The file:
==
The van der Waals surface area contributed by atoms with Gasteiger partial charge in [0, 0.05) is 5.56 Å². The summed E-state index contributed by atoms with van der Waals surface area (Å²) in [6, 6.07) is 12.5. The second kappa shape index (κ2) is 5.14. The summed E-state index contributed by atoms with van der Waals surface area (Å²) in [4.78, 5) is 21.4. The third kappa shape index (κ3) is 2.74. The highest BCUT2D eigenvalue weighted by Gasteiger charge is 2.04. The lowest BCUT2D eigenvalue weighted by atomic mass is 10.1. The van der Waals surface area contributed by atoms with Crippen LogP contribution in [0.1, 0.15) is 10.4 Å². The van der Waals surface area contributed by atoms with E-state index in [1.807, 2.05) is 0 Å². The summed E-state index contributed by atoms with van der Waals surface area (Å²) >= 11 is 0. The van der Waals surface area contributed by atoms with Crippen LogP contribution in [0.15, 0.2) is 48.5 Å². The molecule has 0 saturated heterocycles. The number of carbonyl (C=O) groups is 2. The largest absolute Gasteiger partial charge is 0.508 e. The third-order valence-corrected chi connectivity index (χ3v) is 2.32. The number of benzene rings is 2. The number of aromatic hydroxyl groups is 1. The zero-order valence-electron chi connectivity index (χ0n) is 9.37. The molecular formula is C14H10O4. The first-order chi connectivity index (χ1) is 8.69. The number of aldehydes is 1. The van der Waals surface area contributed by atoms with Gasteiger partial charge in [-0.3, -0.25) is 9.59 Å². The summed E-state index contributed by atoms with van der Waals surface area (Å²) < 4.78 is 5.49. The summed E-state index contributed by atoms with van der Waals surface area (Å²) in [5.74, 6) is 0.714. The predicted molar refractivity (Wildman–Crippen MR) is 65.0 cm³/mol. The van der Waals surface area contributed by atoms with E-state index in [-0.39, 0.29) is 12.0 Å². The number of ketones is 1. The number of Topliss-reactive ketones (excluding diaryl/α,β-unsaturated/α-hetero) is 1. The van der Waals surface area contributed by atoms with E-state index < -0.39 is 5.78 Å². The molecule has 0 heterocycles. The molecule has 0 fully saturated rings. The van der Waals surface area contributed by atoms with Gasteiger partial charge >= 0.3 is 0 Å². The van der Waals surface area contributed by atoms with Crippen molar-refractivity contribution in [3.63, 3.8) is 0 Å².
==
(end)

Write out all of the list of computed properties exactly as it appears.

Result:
The van der Waals surface area contributed by atoms with Gasteiger partial charge in [0, 0.05) is 5.56 Å². The summed E-state index contributed by atoms with van der Waals surface area (Å²) in [6, 6.07) is 12.5. The second kappa shape index (κ2) is 5.14. The summed E-state index contributed by atoms with van der Waals surface area (Å²) in [4.78, 5) is 21.4. The third kappa shape index (κ3) is 2.74. The highest BCUT2D eigenvalue weighted by Gasteiger charge is 2.04. The lowest BCUT2D eigenvalue weighted by atomic mass is 10.1. The van der Waals surface area contributed by atoms with Crippen LogP contribution in [0.1, 0.15) is 10.4 Å². The van der Waals surface area contributed by atoms with E-state index in [1.807, 2.05) is 0 Å². The summed E-state index contributed by atoms with van der Waals surface area (Å²) >= 11 is 0. The van der Waals surface area contributed by atoms with Crippen LogP contribution in [0.15, 0.2) is 48.5 Å². The molecule has 0 saturated heterocycles. The number of carbonyl (C=O) groups is 2. The largest absolute Gasteiger partial charge is 0.508 e. The third-order valence-corrected chi connectivity index (χ3v) is 2.32. The number of benzene rings is 2. The number of aromatic hydroxyl groups is 1. The zero-order valence-electron chi connectivity index (χ0n) is 9.37. The molecular formula is C14H10O4. The first-order chi connectivity index (χ1) is 8.69. The number of aldehydes is 1. The van der Waals surface area contributed by atoms with Gasteiger partial charge in [-0.3, -0.25) is 9.59 Å². The summed E-state index contributed by atoms with van der Waals surface area (Å²) < 4.78 is 5.49. The summed E-state index contributed by atoms with van der Waals surface area (Å²) in [5.74, 6) is 0.714. The predicted molar refractivity (Wildman–Crippen MR) is 65.0 cm³/mol. The van der Waals surface area contributed by atoms with E-state index in [-0.39, 0.29) is 12.0 Å². The number of ketones is 1. The number of Topliss-reactive ketones (excluding diaryl/α,β-unsaturated/α-hetero) is 1. The van der Waals surface area contributed by atoms with E-state index < -0.39 is 5.78 Å². The molecule has 0 heterocycles. The molecule has 0 fully saturated rings. The van der Waals surface area contributed by atoms with Gasteiger partial charge >= 0.3 is 0 Å². The van der Waals surface area contributed by atoms with Crippen molar-refractivity contribution in [3.63, 3.8) is 0 Å².